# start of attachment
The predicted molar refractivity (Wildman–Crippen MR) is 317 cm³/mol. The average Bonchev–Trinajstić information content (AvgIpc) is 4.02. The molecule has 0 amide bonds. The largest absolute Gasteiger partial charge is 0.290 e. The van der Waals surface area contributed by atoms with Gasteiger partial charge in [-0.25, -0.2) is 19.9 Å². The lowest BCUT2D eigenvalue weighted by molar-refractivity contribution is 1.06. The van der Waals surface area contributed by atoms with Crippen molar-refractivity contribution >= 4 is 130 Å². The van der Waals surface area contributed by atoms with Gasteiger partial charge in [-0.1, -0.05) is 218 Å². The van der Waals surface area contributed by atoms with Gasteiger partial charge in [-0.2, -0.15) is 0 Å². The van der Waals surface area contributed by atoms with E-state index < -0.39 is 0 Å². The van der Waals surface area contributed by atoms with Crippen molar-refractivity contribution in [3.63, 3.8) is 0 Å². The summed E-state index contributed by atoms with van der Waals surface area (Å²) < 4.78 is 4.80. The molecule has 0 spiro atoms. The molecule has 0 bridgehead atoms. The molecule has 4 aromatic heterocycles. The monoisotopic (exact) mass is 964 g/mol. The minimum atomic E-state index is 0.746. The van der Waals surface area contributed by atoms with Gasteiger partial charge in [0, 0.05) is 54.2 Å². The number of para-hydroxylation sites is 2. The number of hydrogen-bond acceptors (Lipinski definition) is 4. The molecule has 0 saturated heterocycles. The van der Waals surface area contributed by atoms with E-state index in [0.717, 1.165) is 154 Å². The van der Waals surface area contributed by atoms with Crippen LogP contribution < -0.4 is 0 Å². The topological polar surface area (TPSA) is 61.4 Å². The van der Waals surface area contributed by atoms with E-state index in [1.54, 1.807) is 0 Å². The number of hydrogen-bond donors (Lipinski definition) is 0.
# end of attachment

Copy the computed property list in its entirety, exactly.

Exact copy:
The predicted molar refractivity (Wildman–Crippen MR) is 317 cm³/mol. The average Bonchev–Trinajstić information content (AvgIpc) is 4.02. The molecule has 0 amide bonds. The largest absolute Gasteiger partial charge is 0.290 e. The van der Waals surface area contributed by atoms with Gasteiger partial charge in [-0.25, -0.2) is 19.9 Å². The lowest BCUT2D eigenvalue weighted by molar-refractivity contribution is 1.06. The van der Waals surface area contributed by atoms with Crippen molar-refractivity contribution >= 4 is 130 Å². The van der Waals surface area contributed by atoms with Gasteiger partial charge in [-0.1, -0.05) is 218 Å². The van der Waals surface area contributed by atoms with Gasteiger partial charge in [-0.2, -0.15) is 0 Å². The van der Waals surface area contributed by atoms with E-state index < -0.39 is 0 Å². The van der Waals surface area contributed by atoms with Crippen molar-refractivity contribution in [3.63, 3.8) is 0 Å². The summed E-state index contributed by atoms with van der Waals surface area (Å²) < 4.78 is 4.80. The molecule has 0 spiro atoms. The molecule has 0 bridgehead atoms. The molecule has 4 aromatic heterocycles. The monoisotopic (exact) mass is 964 g/mol. The minimum atomic E-state index is 0.746. The van der Waals surface area contributed by atoms with Gasteiger partial charge in [0, 0.05) is 54.2 Å². The number of para-hydroxylation sites is 2. The number of hydrogen-bond acceptors (Lipinski definition) is 4. The molecule has 0 saturated heterocycles. The van der Waals surface area contributed by atoms with E-state index in [0.717, 1.165) is 154 Å². The van der Waals surface area contributed by atoms with Crippen LogP contribution < -0.4 is 0 Å². The topological polar surface area (TPSA) is 61.4 Å². The van der Waals surface area contributed by atoms with E-state index in [1.54, 1.807) is 0 Å². The number of hydrogen-bond donors (Lipinski definition) is 0.